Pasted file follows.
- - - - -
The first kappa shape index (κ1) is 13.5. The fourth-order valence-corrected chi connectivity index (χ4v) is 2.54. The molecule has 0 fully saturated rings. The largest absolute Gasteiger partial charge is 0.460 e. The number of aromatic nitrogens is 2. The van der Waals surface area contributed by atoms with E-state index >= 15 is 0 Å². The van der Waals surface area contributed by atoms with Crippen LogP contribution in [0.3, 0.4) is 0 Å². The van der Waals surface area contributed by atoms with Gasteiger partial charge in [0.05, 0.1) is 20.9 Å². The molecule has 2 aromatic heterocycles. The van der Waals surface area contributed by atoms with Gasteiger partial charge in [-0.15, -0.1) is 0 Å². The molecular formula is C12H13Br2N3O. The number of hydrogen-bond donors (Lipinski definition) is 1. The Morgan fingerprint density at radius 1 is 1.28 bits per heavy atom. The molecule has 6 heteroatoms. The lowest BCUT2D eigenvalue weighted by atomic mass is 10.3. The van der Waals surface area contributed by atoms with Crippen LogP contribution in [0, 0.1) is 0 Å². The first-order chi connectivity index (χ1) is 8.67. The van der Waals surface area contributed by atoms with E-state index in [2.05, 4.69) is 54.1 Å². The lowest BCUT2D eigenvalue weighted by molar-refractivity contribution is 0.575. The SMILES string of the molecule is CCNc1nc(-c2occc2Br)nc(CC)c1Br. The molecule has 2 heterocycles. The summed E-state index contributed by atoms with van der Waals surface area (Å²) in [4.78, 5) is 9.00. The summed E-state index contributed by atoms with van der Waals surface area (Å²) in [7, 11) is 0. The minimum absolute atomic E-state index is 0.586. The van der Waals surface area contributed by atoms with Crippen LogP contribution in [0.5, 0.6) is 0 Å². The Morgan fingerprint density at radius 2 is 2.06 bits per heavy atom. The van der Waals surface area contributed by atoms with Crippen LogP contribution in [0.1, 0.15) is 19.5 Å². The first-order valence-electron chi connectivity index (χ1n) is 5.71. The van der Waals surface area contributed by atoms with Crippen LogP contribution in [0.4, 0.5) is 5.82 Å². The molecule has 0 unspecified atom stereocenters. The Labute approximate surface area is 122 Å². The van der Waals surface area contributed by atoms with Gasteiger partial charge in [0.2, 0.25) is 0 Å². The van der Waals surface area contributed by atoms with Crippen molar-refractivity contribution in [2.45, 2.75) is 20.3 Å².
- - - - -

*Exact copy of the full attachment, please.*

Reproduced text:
The first kappa shape index (κ1) is 13.5. The fourth-order valence-corrected chi connectivity index (χ4v) is 2.54. The molecule has 0 fully saturated rings. The largest absolute Gasteiger partial charge is 0.460 e. The number of aromatic nitrogens is 2. The van der Waals surface area contributed by atoms with E-state index >= 15 is 0 Å². The van der Waals surface area contributed by atoms with Crippen LogP contribution in [0.3, 0.4) is 0 Å². The van der Waals surface area contributed by atoms with Gasteiger partial charge in [0.05, 0.1) is 20.9 Å². The molecule has 2 aromatic heterocycles. The van der Waals surface area contributed by atoms with Gasteiger partial charge in [-0.15, -0.1) is 0 Å². The molecular formula is C12H13Br2N3O. The number of hydrogen-bond donors (Lipinski definition) is 1. The Morgan fingerprint density at radius 1 is 1.28 bits per heavy atom. The molecule has 6 heteroatoms. The lowest BCUT2D eigenvalue weighted by atomic mass is 10.3. The van der Waals surface area contributed by atoms with Crippen LogP contribution in [0, 0.1) is 0 Å². The first-order chi connectivity index (χ1) is 8.67. The van der Waals surface area contributed by atoms with E-state index in [2.05, 4.69) is 54.1 Å². The lowest BCUT2D eigenvalue weighted by molar-refractivity contribution is 0.575. The SMILES string of the molecule is CCNc1nc(-c2occc2Br)nc(CC)c1Br. The molecule has 2 heterocycles. The summed E-state index contributed by atoms with van der Waals surface area (Å²) in [4.78, 5) is 9.00. The summed E-state index contributed by atoms with van der Waals surface area (Å²) in [7, 11) is 0. The minimum absolute atomic E-state index is 0.586. The van der Waals surface area contributed by atoms with Crippen LogP contribution in [0.5, 0.6) is 0 Å². The Morgan fingerprint density at radius 2 is 2.06 bits per heavy atom. The van der Waals surface area contributed by atoms with Crippen LogP contribution in [0.1, 0.15) is 19.5 Å². The first-order valence-electron chi connectivity index (χ1n) is 5.71. The van der Waals surface area contributed by atoms with Crippen LogP contribution in [0.4, 0.5) is 5.82 Å². The molecule has 0 unspecified atom stereocenters. The Labute approximate surface area is 122 Å². The van der Waals surface area contributed by atoms with Gasteiger partial charge in [0.2, 0.25) is 0 Å². The van der Waals surface area contributed by atoms with Crippen molar-refractivity contribution in [2.45, 2.75) is 20.3 Å².